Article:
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Often, when I ask an airline executive about a possible merger, I get a non-answer, or a lukewarm denial. It’s part of the corporate dance.
But I recently asked Wow Air’s CEO, Skuli Mogensen, whether he would be open to merging with Iceland’s other airline, Icelandair. The carriers have different models — Icelandair is full-service — and different corporate cultures. But they share the same hub, and while Iceland is a hot tourist destination with a favorable North Atlantic geographic position, Reykjavik may not need two international airlines flying similar routes.
“It’s an obvious question,” Mogensen told me at the Aviation Festival in London. “Clearly we could rationalize the network and leverage the situation a lot better — a no-brainer. Will it ever happen? I am not sure.”
Wow Air probably needs some change to improve its fortune. While customers often like it for its cheap one-stop transatlantic fares, if not its customer service, Wow is losing money, according to data leaked from a presentation to prospective investors. Mogensen told me he’s hopeful a proposed bond offering could raise $50 to $100 million, bridging the gap until the carrier’s planned initial public offering, probably within two years.
But that could be wishful thinking. It might make more sense for another airline to acquire Wow, particularly since some other carriers see it as a nuisance and may be willing to pay a premium to put it out of business. Though Icelandair seems like a logical option, a few European airlines may also be interested. Several find Wow irritating and want to bulk up their long-haul, low-cost offerings.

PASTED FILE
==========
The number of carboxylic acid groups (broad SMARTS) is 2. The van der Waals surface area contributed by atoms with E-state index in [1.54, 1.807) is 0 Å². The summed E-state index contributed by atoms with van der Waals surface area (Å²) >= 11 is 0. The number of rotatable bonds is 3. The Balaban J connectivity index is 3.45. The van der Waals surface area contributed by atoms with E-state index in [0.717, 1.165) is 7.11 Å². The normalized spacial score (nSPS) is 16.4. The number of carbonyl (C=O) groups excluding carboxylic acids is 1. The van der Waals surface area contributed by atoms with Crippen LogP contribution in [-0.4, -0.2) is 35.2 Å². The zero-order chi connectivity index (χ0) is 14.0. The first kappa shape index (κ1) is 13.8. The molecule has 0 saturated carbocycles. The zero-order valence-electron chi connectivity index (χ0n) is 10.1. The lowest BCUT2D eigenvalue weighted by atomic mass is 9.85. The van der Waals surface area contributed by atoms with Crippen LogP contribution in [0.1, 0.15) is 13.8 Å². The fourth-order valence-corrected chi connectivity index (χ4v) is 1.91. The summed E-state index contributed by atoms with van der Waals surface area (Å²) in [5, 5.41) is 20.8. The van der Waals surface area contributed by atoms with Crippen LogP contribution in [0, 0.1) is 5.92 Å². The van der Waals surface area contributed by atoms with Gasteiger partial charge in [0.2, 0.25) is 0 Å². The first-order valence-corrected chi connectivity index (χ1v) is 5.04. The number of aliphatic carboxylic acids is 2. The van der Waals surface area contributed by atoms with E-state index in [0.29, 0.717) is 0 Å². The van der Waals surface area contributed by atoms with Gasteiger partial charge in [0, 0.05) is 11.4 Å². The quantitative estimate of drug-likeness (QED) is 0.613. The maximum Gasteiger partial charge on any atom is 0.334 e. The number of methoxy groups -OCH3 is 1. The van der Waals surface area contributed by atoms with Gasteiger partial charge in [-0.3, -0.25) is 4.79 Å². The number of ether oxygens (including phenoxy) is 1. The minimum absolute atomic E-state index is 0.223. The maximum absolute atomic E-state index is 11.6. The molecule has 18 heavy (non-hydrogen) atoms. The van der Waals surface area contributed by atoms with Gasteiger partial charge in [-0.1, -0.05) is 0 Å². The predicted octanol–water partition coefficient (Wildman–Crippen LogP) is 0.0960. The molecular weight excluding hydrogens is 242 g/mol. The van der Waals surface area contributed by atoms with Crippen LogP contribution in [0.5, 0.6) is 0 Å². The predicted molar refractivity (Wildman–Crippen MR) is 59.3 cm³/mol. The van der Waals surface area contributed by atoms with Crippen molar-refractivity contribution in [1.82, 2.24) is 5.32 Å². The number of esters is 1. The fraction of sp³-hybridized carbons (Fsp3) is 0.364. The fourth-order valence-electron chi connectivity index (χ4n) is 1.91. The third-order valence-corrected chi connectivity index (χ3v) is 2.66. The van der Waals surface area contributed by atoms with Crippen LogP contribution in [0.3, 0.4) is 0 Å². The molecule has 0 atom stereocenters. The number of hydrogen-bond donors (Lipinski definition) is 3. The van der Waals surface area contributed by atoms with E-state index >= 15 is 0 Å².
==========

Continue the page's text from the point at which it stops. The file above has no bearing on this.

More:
What do you think? Let me know via email or Twitter.
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Airlines’ Latest Customer Shakedown? Making You Bid for a Seat Upgrade: Let me channel my inner Scott Kirby. You may remember I interviewed United’s president last month, and he told me some airlines charge more for certain seats because they’re more valuable to customers. Passengers may not like it, but the rationale makes sense. So I find this article from Vox to be a little lazy. It’s not a “shakedown” for airlines to sell their most coveted seats at a premium. It’s just business.
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Skift Senior Aviation Business Editor Brian Sumers [firstname.lastname@example.org] curates the Skift Airline Innovation Report. Skift emails the newsletter every Wednesday. Have a story idea? Or a juicy news tip? Want to share a memo? Send him an email or tweet him.